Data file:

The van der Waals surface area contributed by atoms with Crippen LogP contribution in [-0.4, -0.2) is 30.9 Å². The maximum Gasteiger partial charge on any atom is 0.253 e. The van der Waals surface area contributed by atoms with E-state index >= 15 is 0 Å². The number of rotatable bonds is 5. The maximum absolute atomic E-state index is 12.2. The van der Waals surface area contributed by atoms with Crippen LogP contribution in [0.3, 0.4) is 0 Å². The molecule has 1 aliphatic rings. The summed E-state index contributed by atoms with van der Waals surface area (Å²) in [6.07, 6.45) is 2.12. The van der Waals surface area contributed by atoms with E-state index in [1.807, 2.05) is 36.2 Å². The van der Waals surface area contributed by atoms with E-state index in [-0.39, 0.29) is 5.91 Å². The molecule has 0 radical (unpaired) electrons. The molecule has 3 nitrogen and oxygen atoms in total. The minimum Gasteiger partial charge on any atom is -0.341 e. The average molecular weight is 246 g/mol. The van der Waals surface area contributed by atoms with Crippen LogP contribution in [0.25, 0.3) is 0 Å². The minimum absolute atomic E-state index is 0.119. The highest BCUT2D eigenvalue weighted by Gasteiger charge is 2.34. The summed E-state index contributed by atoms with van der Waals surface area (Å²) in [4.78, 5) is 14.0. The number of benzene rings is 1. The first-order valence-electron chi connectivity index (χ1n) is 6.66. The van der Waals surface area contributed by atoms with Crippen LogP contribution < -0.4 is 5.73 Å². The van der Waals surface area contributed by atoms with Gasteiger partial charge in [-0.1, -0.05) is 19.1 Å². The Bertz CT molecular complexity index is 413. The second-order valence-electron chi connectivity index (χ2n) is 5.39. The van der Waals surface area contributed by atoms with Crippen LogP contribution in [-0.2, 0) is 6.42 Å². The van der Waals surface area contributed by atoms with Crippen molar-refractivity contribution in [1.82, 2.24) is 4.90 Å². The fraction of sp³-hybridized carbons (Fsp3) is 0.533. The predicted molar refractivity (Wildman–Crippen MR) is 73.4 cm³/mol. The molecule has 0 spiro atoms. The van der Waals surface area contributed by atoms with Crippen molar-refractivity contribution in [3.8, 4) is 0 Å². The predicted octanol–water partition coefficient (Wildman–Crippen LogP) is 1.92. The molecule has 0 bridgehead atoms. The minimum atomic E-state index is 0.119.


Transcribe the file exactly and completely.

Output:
The van der Waals surface area contributed by atoms with Crippen LogP contribution in [-0.4, -0.2) is 30.9 Å². The maximum Gasteiger partial charge on any atom is 0.253 e. The van der Waals surface area contributed by atoms with E-state index >= 15 is 0 Å². The number of rotatable bonds is 5. The maximum absolute atomic E-state index is 12.2. The van der Waals surface area contributed by atoms with Crippen LogP contribution in [0.3, 0.4) is 0 Å². The molecule has 1 aliphatic rings. The summed E-state index contributed by atoms with van der Waals surface area (Å²) in [6.07, 6.45) is 2.12. The van der Waals surface area contributed by atoms with E-state index in [1.807, 2.05) is 36.2 Å². The van der Waals surface area contributed by atoms with E-state index in [-0.39, 0.29) is 5.91 Å². The molecule has 0 radical (unpaired) electrons. The molecule has 3 nitrogen and oxygen atoms in total. The minimum Gasteiger partial charge on any atom is -0.341 e. The average molecular weight is 246 g/mol. The van der Waals surface area contributed by atoms with Crippen LogP contribution in [0.25, 0.3) is 0 Å². The minimum absolute atomic E-state index is 0.119. The highest BCUT2D eigenvalue weighted by Gasteiger charge is 2.34. The summed E-state index contributed by atoms with van der Waals surface area (Å²) in [4.78, 5) is 14.0. The number of benzene rings is 1. The first-order valence-electron chi connectivity index (χ1n) is 6.66. The van der Waals surface area contributed by atoms with Crippen LogP contribution < -0.4 is 5.73 Å². The van der Waals surface area contributed by atoms with Gasteiger partial charge in [-0.1, -0.05) is 19.1 Å². The Bertz CT molecular complexity index is 413. The second-order valence-electron chi connectivity index (χ2n) is 5.39. The van der Waals surface area contributed by atoms with Crippen LogP contribution in [-0.2, 0) is 6.42 Å². The van der Waals surface area contributed by atoms with Crippen molar-refractivity contribution in [1.82, 2.24) is 4.90 Å². The fraction of sp³-hybridized carbons (Fsp3) is 0.533. The predicted molar refractivity (Wildman–Crippen MR) is 73.4 cm³/mol. The molecule has 0 spiro atoms. The van der Waals surface area contributed by atoms with Crippen molar-refractivity contribution in [3.8, 4) is 0 Å². The predicted octanol–water partition coefficient (Wildman–Crippen LogP) is 1.92. The molecule has 0 bridgehead atoms. The minimum atomic E-state index is 0.119.